• Central Government and Private company- The central government and private organizations together collaborate for a commercial partnership. It is typically found in infrastructure, agriculture, transport etc. Projects like Atal Tunnel on Leh- Manali Highway where the National Highway Authority of India partnered with private companies Savronik (Turkish Company) and Piscesia (Indian Company) where the government has given the private companies the contract for construction and maintenance in return of funds.

• Central government, State government and private company- Here the Centre as well as the State government collaborate with the private company. The Rewa Solar Project in Madhya Pradesh is a successful example where the union government along with Madhya Pradesh government and Foreign Direct Investment is working on the solar project.

• State government and private companies- The state government and private companies work on ventures like electricity, water supply etc. Maharashtra Jeevan Pradhikaran in collaboration with Subhash Projects and Marketing Limited have actively worked on water supply in Latur water supply project in Maharashtra.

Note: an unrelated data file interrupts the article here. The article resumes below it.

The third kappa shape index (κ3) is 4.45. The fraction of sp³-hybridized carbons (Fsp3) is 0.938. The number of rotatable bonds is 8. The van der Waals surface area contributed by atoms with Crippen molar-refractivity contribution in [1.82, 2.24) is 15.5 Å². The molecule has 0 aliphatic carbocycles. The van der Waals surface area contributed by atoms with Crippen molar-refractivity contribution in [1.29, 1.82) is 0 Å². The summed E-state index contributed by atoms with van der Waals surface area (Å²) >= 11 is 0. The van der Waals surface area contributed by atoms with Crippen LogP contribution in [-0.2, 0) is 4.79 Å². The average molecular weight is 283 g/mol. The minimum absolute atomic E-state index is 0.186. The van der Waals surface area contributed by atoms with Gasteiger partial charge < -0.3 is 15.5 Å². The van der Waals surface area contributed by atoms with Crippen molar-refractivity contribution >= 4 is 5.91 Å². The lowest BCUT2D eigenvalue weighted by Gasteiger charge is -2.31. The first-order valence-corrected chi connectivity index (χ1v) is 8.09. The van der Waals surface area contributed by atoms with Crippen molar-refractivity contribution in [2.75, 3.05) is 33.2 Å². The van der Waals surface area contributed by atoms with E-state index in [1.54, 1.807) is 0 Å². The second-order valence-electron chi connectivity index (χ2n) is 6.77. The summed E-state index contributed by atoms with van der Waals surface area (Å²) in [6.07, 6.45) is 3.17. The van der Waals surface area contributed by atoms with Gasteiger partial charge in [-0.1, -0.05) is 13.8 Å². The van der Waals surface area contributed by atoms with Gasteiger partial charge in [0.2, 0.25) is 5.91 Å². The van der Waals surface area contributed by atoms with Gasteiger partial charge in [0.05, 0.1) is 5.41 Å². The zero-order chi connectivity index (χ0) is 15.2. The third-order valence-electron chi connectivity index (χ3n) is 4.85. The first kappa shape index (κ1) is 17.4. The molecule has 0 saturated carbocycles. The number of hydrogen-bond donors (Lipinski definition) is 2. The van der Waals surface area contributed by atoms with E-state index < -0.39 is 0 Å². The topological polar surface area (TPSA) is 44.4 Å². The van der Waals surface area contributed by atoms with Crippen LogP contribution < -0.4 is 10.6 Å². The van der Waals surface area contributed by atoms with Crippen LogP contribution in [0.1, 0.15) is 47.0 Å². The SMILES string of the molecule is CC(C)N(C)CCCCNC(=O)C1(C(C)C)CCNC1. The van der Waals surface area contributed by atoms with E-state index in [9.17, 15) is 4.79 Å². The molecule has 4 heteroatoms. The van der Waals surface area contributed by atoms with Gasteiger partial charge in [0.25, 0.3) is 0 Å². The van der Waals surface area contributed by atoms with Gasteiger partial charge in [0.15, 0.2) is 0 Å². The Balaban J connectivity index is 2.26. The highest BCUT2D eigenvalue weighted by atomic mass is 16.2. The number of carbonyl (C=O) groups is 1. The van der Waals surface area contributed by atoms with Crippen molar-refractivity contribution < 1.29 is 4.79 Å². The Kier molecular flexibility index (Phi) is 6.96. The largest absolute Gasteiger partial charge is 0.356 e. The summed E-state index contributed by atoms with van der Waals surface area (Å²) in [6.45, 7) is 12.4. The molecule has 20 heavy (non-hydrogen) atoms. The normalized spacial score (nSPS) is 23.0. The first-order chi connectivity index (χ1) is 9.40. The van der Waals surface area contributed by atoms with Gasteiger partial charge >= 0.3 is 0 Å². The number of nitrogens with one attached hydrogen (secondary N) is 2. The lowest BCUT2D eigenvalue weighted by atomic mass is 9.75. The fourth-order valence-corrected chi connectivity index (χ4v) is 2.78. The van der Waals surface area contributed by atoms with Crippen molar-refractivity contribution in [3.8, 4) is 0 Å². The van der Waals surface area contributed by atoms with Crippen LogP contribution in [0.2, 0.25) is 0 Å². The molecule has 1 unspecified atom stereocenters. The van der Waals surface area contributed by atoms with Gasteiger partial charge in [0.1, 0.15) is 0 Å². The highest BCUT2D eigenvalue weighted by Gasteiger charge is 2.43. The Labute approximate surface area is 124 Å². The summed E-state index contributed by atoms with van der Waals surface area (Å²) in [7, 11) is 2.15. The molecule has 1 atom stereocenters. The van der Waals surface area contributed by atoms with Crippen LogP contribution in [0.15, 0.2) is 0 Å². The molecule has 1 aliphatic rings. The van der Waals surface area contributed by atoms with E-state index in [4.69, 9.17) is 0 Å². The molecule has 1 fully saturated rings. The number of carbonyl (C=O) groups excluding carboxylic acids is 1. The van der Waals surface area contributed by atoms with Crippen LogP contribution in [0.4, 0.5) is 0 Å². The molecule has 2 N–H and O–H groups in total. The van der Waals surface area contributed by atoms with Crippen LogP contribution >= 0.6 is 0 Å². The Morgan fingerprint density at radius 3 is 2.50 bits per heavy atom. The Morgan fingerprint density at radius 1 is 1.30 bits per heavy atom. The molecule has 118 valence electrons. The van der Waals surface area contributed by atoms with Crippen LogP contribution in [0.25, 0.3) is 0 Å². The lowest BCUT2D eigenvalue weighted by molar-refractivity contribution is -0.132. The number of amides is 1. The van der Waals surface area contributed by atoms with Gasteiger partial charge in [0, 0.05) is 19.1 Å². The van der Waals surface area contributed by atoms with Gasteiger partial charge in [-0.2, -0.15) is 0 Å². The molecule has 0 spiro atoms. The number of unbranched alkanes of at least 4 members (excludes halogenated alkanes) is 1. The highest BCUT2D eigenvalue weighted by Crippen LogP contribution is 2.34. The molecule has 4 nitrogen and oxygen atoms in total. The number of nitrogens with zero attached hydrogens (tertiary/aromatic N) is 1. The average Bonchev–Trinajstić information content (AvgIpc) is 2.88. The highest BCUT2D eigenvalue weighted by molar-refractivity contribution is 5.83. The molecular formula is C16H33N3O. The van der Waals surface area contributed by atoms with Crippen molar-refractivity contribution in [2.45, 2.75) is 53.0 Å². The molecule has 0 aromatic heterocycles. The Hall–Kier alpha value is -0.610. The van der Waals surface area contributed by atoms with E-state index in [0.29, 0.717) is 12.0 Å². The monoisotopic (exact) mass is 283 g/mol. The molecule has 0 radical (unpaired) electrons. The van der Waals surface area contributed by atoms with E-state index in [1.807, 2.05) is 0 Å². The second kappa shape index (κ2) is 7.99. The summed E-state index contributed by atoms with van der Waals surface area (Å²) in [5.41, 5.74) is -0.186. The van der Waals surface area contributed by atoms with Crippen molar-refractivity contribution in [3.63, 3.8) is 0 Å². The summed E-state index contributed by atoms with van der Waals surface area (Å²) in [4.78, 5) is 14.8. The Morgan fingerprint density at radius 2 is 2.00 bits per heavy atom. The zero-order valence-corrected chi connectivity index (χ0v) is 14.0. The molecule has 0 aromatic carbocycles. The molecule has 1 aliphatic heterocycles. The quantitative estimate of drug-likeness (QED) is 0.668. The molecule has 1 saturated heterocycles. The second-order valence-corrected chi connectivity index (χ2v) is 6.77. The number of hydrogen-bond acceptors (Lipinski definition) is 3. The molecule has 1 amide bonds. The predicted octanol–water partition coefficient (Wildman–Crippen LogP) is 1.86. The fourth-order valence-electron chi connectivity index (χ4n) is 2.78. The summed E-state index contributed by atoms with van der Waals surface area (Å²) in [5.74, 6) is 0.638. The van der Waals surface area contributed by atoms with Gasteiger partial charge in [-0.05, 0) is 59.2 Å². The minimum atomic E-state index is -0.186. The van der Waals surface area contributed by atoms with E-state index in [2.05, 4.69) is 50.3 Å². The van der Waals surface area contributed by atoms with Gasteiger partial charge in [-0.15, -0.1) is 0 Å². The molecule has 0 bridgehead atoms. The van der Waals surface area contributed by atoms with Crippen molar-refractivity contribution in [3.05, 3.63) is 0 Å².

The public agencies provide the required funds and the private entities are responsible for the performance of duties. This model of commercial partnership has contributed to tremendous growth and developmental work.

India as a place of emerging start-ups has seen a growth in the paradigm of commercial partnerships. Start ups constitute commercial partnerships among the co-owners who are jointly responsible for the functioning of a company. It has led to a major change in the requirement of more and more of comprehensive laws for easier interpretation of the contractual clauses, the related statutes and landmark judgements.

The comprehensive analysis by the courts in term of Commercial Partnership, has established befitting mechanism to construct effective commercial agreements. Commercial agreements are one of the major types of agreements that are growing rapidly and are needed in fulfilling the objectives of profit sharing and set off for the losses incurred.


[1] Indian Partnership Act, 1932

[2] S. Parvathammal vs Commissioner of income tax, 1984

[3] MOH Aslam vs MOH, 1988

[4] Novartis Vaccine Diagonostics vs. Aventis Pharma Limited



This article is written by Ashi Sharma of Fairfield Institute of Management & Technology.